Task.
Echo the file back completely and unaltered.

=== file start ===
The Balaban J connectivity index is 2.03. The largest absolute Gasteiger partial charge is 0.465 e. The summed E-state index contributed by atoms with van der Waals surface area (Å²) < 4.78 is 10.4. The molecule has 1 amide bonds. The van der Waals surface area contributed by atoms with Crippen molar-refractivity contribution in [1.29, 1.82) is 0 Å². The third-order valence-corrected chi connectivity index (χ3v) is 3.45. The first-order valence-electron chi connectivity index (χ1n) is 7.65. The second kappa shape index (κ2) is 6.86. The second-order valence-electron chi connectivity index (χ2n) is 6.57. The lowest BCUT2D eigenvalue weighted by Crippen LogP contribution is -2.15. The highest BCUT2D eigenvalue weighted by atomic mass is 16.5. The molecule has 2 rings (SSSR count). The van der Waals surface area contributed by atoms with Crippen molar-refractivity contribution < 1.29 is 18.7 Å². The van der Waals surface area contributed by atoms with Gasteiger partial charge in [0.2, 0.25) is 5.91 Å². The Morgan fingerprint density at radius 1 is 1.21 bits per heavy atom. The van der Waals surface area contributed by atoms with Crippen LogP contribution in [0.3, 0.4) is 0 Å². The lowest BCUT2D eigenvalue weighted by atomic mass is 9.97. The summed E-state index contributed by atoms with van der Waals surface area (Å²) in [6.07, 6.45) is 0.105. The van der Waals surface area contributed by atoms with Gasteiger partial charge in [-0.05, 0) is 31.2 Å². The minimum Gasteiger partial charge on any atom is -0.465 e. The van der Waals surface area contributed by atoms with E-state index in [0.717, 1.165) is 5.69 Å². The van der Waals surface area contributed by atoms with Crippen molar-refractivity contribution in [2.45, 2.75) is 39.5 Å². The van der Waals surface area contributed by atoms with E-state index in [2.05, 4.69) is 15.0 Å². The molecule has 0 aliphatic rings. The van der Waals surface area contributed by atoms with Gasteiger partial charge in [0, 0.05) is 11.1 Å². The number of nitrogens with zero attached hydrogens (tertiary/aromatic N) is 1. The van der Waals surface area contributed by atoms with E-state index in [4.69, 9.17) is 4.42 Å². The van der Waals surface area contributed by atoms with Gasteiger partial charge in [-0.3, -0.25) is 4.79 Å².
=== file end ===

The Balaban J connectivity index is 2.03. The largest absolute Gasteiger partial charge is 0.465 e. The summed E-state index contributed by atoms with van der Waals surface area (Å²) < 4.78 is 10.4. The molecule has 1 amide bonds. The van der Waals surface area contributed by atoms with Crippen molar-refractivity contribution in [1.29, 1.82) is 0 Å². The third-order valence-corrected chi connectivity index (χ3v) is 3.45. The first-order valence-electron chi connectivity index (χ1n) is 7.65. The second kappa shape index (κ2) is 6.86. The second-order valence-electron chi connectivity index (χ2n) is 6.57. The lowest BCUT2D eigenvalue weighted by Crippen LogP contribution is -2.15. The highest BCUT2D eigenvalue weighted by atomic mass is 16.5. The molecule has 2 rings (SSSR count). The van der Waals surface area contributed by atoms with Crippen molar-refractivity contribution < 1.29 is 18.7 Å². The van der Waals surface area contributed by atoms with Gasteiger partial charge in [0.2, 0.25) is 5.91 Å². The Morgan fingerprint density at radius 1 is 1.21 bits per heavy atom. The van der Waals surface area contributed by atoms with Crippen LogP contribution in [0.3, 0.4) is 0 Å². The lowest BCUT2D eigenvalue weighted by atomic mass is 9.97. The summed E-state index contributed by atoms with van der Waals surface area (Å²) in [6.07, 6.45) is 0.105. The van der Waals surface area contributed by atoms with Gasteiger partial charge in [-0.05, 0) is 31.2 Å². The minimum Gasteiger partial charge on any atom is -0.465 e. The van der Waals surface area contributed by atoms with E-state index in [0.717, 1.165) is 5.69 Å². The van der Waals surface area contributed by atoms with Crippen molar-refractivity contribution in [2.45, 2.75) is 39.5 Å². The van der Waals surface area contributed by atoms with E-state index in [2.05, 4.69) is 15.0 Å². The molecule has 0 aliphatic rings. The van der Waals surface area contributed by atoms with Gasteiger partial charge in [0, 0.05) is 11.1 Å². The number of nitrogens with zero attached hydrogens (tertiary/aromatic N) is 1. The van der Waals surface area contributed by atoms with E-state index in [4.69, 9.17) is 4.42 Å². The van der Waals surface area contributed by atoms with Gasteiger partial charge in [-0.3, -0.25) is 4.79 Å².